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  1. PTIDES: Programming Temporally Integrated Distributed Embedded Systems Yang Zhao, EECS, UC Berkeley Edward A. Lee, EECS, UC Berkeley Jie Liu, Microsoft Research 2006 Conference on IEEE-1588 NIST, Gaithersburg, MD, USA October 2 - 4, 2005.

  2. Time in Distributed Systems • It was true that “A distributed system can be characterized by the fact that the global state is distributed and that a common time base does not exist.” [1] • Distributed system programming often needs to access information about time. • Estimate the time at which events occur • Detect process failures • Synchronize activities of different systems • In the past, time synchronization has been a relatively expensive service. • Use imprecise clocks. • Use logical time/virtual time. [1] Friedemann Mattern, “Virtual Time and Global States of Distributed Systems”, 1988

  3. Time in Distributed Systems • A large part of difficulty in programming distributed embedded systems is due to imprecise clocks. Camera1 @t1 Camera2 @t1 Camera1 Camera2

  4. Time in Distributed Systems • Logical time or virtual time is about ordering of events: • e < e’ (event e happens before e’) if t(e) < t(e’) . • Now, time synchronization offers a consistent global notion of time. • It is meaningful to talk about the metric nature of time: t(e’) – t(e) • Time synchronization could greatly change the design of distributed systems!

  5. Motivating Example • Camera has computer-controlled zoom and focus capabilities. • Zoom and focus take time to set up, and the camera should not take picture during this period. • The video of each camera is synchronized and time stamped • All the views of some interesting moment can be played back in sequence • How often a camera takes picture is also controlled by the computer. e: zoom camera at t e’: take picture at t’ If t – t’ < , then e should be dropped.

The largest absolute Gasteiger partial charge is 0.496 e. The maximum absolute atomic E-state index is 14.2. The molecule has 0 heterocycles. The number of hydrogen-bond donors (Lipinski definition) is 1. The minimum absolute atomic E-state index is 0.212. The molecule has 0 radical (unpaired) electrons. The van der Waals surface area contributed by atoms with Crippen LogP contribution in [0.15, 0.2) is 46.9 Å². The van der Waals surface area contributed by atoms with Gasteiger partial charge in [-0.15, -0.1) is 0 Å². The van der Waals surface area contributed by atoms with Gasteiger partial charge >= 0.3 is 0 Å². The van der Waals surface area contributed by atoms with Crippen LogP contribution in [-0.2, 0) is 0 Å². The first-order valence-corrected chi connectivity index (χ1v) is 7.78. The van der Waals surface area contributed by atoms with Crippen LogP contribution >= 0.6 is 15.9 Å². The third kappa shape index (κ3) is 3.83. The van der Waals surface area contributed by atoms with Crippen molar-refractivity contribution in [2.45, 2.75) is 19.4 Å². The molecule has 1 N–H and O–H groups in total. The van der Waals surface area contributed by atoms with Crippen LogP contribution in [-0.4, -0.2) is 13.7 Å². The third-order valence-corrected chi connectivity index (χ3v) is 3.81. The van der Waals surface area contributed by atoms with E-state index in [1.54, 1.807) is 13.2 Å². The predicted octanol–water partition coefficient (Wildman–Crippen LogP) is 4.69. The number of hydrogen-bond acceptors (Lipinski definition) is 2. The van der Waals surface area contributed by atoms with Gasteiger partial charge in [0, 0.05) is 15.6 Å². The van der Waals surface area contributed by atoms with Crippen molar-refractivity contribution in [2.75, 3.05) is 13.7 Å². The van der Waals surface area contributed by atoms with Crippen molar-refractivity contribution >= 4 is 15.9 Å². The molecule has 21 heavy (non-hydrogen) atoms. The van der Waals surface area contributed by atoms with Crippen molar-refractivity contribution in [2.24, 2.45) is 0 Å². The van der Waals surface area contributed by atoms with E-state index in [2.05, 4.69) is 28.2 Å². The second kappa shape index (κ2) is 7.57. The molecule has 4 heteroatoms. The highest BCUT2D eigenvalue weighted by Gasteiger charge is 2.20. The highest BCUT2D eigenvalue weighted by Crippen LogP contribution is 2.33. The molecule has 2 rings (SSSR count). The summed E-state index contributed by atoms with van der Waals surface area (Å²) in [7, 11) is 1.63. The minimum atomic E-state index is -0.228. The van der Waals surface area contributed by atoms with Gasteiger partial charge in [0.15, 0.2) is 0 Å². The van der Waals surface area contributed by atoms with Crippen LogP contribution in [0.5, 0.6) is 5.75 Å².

6. How to Design the Application? • Challenges include: computation and timing relation between events to be realized in software • Prevailing software methods abstract away time, replacing it with ordering. Moreover, • Order not specified as part of the interface definition. • It can be difficult to control the order in concurrent systems. • Need programming languages that include time and concurrency as first-class properties. • Elevating time to the programming language level • Time is part of the semantics of programs • Augmenting software component interfaces with timing information

  7. Discrete Event Systems • Dynamic systems that evolve in accordance to events • The state of the system changes only when an event occurs • Events are associated with time • Ex. arrival of a packet, completion of a job, failure of a machine • DE models have been used for modeling physical systems including: • Hardware systems (VHDL, Verilog) • Manufacturing systems • Communication networks (OPNET, NS-2) • Transportation systems • Stock market

  8. DE Director implements timed semantics using an event queue Discrete Event Modeling in Ptolemy II Reactive actors Event source Signal Time line

  9. Motivating Example • Camera has computer-controlled zoom and focus capabilities. • Zoom and focus take time to set up, and the camera should not take picture during this period. • The video of each camera is synchronized and time stamped • All the views of some interesting moment can be played back in sequence • How often a camera takes picture is also controlled by the computer. e: zoom camera at t e’: take picture at t’ If t – t’ < , then e should be dropped.

  10. DE Model for the Example

  11. v v = 2: zoom in camera. 2 1 tm 1 2 3 DE Model on the Central Computer zoom in all tr = 2

  12. DE Model on the Central Computer v v = 2: zoom in camera. v = 2: zoom in camera. v > 2: change period p to (v-2)*p. 4 3 2 1 tm 1 2 3 4 5 6 double period tr = 5.5

  13. v v 4 4 3 3 2 2 1 1 tm tm 1 2 3 4 5 6 1 2 3 4 5 6 Assume d = 1 DE Model for the Cameras